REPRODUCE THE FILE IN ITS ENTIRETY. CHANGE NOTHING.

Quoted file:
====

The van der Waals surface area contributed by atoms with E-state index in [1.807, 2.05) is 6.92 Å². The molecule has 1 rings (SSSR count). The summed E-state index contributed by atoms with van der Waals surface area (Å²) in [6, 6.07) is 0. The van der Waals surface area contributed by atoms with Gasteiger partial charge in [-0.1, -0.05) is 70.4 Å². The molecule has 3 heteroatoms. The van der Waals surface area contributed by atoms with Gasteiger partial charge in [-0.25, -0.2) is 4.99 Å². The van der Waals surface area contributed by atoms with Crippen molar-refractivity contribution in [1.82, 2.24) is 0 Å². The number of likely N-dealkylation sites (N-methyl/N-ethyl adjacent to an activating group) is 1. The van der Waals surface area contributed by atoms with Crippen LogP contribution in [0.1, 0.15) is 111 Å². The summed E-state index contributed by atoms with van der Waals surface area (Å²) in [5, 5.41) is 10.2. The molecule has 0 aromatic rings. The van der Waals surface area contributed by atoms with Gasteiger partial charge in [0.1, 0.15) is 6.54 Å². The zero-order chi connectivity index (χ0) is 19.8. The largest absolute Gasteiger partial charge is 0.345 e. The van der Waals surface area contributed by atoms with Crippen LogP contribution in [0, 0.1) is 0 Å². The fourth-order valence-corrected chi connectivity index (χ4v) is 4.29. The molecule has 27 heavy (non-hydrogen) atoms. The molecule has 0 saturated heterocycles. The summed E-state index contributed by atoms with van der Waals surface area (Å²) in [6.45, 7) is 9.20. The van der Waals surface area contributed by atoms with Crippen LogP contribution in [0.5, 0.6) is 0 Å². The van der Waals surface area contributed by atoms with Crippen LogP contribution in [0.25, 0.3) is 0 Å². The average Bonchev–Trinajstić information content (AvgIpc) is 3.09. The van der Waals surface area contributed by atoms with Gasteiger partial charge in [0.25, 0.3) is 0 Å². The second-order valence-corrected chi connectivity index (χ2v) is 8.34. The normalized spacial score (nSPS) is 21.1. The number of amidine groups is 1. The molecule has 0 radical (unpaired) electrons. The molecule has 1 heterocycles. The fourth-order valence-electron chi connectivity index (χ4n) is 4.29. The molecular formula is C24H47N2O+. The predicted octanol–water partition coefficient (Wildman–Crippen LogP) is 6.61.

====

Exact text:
The van der Waals surface area contributed by atoms with E-state index in [1.807, 2.05) is 6.92 Å². The molecule has 1 rings (SSSR count). The summed E-state index contributed by atoms with van der Waals surface area (Å²) in [6, 6.07) is 0. The van der Waals surface area contributed by atoms with Gasteiger partial charge in [-0.1, -0.05) is 70.4 Å². The molecule has 3 heteroatoms. The van der Waals surface area contributed by atoms with Gasteiger partial charge in [-0.25, -0.2) is 4.99 Å². The van der Waals surface area contributed by atoms with Crippen molar-refractivity contribution in [1.82, 2.24) is 0 Å². The number of likely N-dealkylation sites (N-methyl/N-ethyl adjacent to an activating group) is 1. The van der Waals surface area contributed by atoms with Crippen LogP contribution in [0.1, 0.15) is 111 Å². The summed E-state index contributed by atoms with van der Waals surface area (Å²) in [5, 5.41) is 10.2. The molecule has 0 aromatic rings. The van der Waals surface area contributed by atoms with Gasteiger partial charge in [0.1, 0.15) is 6.54 Å². The zero-order chi connectivity index (χ0) is 19.8. The largest absolute Gasteiger partial charge is 0.345 e. The van der Waals surface area contributed by atoms with Crippen LogP contribution in [0, 0.1) is 0 Å². The fourth-order valence-corrected chi connectivity index (χ4v) is 4.29. The molecule has 27 heavy (non-hydrogen) atoms. The molecule has 0 saturated heterocycles. The summed E-state index contributed by atoms with van der Waals surface area (Å²) in [6.45, 7) is 9.20. The van der Waals surface area contributed by atoms with Crippen LogP contribution in [0.5, 0.6) is 0 Å². The van der Waals surface area contributed by atoms with Crippen LogP contribution in [0.25, 0.3) is 0 Å². The average Bonchev–Trinajstić information content (AvgIpc) is 3.09. The van der Waals surface area contributed by atoms with Gasteiger partial charge in [0.25, 0.3) is 0 Å². The second-order valence-corrected chi connectivity index (χ2v) is 8.34. The normalized spacial score (nSPS) is 21.1. The number of amidine groups is 1. The molecule has 0 radical (unpaired) electrons. The molecule has 1 heterocycles. The fourth-order valence-electron chi connectivity index (χ4n) is 4.29. The molecular formula is C24H47N2O+. The predicted octanol–water partition coefficient (Wildman–Crippen LogP) is 6.61.